Help with Cost of Books and Other College Materials

Would it be considered extravagant for a young college student to purchase a 55-inch, flat-screen TV? Every year? Perhaps. But many college students are spending at least as much annually on textbooks and course materials. In fact, the College Board recently reported that the average U.S. college student spent about $1,298 on books and supplies during the last academic year. Convinced that that sort of expense is not reasonable, many college officials are embracing a concept known as Open Educational Resources (OER).

“OER saved our students up to $500,000 in textbook and materials costs this fall,” said Dr. Jack Bagwell, vice president for academic affairs at Piedmont Technical College (PTC). “It also accommodates for different learning styles. … We look for the best bang for the buck, but we are also coming to it organically and trying not to force it.”

Without question, the rising cost of textbooks and other materials for college courses creates obstacles for many students. According to a survey by the Chronicle of Higher Education, up to 70% of college students have opted not to purchase a textbook because it was too expensive. In addition, 1 in 5 college students at some point has put off taking a class because of the required materials cost associated with that class. The Bureau of Labor Statistics in 2016 reported that consumer prices for college textbooks increased 88% in just 10 years between 2006 and 2016.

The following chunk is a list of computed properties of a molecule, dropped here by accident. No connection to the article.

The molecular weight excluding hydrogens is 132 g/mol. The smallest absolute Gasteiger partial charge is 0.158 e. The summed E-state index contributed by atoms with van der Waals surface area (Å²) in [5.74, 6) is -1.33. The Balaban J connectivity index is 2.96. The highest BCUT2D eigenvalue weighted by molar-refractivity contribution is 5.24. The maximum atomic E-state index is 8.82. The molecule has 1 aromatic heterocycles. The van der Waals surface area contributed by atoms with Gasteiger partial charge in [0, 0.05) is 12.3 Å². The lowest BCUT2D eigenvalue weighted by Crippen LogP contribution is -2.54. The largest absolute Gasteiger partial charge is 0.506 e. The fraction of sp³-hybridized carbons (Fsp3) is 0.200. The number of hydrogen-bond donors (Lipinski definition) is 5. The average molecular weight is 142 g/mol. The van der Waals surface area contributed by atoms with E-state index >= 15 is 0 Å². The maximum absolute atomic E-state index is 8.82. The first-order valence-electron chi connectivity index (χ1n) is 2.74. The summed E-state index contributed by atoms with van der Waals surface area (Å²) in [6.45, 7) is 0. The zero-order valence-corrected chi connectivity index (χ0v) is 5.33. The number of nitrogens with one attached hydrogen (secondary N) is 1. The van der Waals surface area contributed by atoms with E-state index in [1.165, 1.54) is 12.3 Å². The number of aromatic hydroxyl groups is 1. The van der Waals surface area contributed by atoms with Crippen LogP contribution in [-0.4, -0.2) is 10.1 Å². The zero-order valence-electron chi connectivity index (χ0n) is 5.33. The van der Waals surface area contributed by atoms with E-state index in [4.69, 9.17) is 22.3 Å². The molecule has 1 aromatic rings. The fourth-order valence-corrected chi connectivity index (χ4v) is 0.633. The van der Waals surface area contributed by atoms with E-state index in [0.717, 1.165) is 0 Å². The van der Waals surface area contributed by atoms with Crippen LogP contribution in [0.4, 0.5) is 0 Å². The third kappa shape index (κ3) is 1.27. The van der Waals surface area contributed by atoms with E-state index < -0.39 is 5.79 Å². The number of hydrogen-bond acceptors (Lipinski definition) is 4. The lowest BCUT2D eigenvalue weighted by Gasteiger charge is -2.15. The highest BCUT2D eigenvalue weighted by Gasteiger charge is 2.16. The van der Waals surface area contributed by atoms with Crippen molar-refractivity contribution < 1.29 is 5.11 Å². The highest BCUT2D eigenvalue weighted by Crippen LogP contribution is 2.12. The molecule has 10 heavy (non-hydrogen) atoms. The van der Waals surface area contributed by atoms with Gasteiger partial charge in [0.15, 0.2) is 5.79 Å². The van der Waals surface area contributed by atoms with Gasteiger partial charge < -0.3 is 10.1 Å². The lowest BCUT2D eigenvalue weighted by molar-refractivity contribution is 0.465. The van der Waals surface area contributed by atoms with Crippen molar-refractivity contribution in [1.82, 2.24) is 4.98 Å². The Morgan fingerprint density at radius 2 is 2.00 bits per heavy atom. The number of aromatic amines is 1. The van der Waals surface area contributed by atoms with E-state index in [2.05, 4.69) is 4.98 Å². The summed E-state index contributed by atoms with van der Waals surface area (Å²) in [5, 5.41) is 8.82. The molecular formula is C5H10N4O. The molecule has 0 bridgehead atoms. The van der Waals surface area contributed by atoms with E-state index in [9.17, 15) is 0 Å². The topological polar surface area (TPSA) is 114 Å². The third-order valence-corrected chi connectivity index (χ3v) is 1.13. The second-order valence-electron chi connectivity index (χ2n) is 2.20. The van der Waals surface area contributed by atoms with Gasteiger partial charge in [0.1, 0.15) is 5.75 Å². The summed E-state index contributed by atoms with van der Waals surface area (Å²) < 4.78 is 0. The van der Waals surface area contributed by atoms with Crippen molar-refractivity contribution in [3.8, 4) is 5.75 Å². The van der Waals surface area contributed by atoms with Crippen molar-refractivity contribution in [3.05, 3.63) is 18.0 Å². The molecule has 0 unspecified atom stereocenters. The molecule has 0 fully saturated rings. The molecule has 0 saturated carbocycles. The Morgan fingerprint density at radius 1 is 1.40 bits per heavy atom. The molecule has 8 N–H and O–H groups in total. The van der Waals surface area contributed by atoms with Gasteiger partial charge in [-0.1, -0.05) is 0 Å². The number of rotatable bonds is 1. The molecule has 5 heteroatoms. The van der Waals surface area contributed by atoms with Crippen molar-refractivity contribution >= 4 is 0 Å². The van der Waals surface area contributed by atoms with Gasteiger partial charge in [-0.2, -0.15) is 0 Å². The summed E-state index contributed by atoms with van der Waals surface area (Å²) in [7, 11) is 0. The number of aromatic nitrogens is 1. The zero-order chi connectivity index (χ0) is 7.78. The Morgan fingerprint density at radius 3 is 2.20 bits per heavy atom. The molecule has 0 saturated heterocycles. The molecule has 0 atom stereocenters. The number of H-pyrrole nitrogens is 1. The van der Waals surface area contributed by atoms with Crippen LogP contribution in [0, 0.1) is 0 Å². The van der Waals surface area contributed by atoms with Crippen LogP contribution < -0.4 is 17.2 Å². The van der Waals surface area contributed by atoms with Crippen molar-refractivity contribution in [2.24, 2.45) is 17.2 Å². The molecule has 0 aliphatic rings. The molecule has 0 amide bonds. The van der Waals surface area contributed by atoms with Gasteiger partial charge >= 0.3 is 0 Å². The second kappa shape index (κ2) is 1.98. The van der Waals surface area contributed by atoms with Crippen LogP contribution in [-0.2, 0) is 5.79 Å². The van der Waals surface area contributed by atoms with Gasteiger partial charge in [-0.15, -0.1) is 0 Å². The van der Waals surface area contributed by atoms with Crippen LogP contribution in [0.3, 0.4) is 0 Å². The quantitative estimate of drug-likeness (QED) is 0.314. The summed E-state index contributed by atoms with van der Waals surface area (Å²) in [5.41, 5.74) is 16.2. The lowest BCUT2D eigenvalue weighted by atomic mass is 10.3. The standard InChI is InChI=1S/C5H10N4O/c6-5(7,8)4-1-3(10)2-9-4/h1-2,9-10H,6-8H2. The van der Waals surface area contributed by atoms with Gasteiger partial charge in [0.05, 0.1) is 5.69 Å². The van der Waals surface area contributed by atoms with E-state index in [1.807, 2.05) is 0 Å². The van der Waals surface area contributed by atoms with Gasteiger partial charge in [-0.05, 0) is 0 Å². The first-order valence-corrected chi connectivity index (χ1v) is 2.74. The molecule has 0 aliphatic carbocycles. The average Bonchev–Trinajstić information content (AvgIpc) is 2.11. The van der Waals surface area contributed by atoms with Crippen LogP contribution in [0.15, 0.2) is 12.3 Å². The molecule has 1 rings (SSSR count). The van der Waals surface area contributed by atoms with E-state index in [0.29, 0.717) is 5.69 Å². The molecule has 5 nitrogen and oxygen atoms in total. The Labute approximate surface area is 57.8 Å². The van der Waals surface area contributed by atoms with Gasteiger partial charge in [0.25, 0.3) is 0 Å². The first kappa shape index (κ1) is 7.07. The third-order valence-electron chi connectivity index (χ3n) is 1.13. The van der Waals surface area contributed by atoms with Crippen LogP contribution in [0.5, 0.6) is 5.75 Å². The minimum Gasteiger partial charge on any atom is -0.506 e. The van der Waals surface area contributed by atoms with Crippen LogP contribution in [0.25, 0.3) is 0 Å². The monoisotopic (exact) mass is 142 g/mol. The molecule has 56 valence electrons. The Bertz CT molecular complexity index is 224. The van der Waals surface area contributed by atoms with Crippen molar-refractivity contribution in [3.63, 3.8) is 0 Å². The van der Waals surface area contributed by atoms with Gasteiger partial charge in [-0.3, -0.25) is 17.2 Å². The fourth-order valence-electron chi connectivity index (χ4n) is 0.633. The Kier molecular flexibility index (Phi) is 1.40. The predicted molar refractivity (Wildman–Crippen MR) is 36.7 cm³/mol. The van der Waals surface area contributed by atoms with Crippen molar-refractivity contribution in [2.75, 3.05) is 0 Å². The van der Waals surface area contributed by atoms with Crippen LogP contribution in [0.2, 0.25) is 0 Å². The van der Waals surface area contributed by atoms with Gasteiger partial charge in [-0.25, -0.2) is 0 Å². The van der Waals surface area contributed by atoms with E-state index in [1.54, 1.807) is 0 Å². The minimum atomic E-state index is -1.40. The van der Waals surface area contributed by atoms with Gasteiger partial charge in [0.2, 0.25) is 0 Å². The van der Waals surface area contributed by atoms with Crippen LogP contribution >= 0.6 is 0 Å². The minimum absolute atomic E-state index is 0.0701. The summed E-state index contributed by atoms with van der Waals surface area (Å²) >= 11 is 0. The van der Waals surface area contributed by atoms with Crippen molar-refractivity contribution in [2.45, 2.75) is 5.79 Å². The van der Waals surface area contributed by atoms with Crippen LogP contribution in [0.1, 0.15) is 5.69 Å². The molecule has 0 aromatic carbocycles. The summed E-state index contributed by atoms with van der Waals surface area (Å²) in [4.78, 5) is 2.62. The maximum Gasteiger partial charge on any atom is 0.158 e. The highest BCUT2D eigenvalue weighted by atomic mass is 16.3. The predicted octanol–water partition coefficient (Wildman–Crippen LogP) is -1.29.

Open educational resources are teaching materials, including textbooks, that are available for free. PTC faculty began introducing OER materials in 2017.

Lisa Martin, dean for instructional development and academic support, estimates that many PTC instructors are participating in OER efforts and using special software to develop customized materials for their students.

“With OER, you get to control what you are bringing into the classroom,” she said. “We have become so accustomed to teaching what the publisher has provided us. This gives us some creative license that we haven’t had in the past.”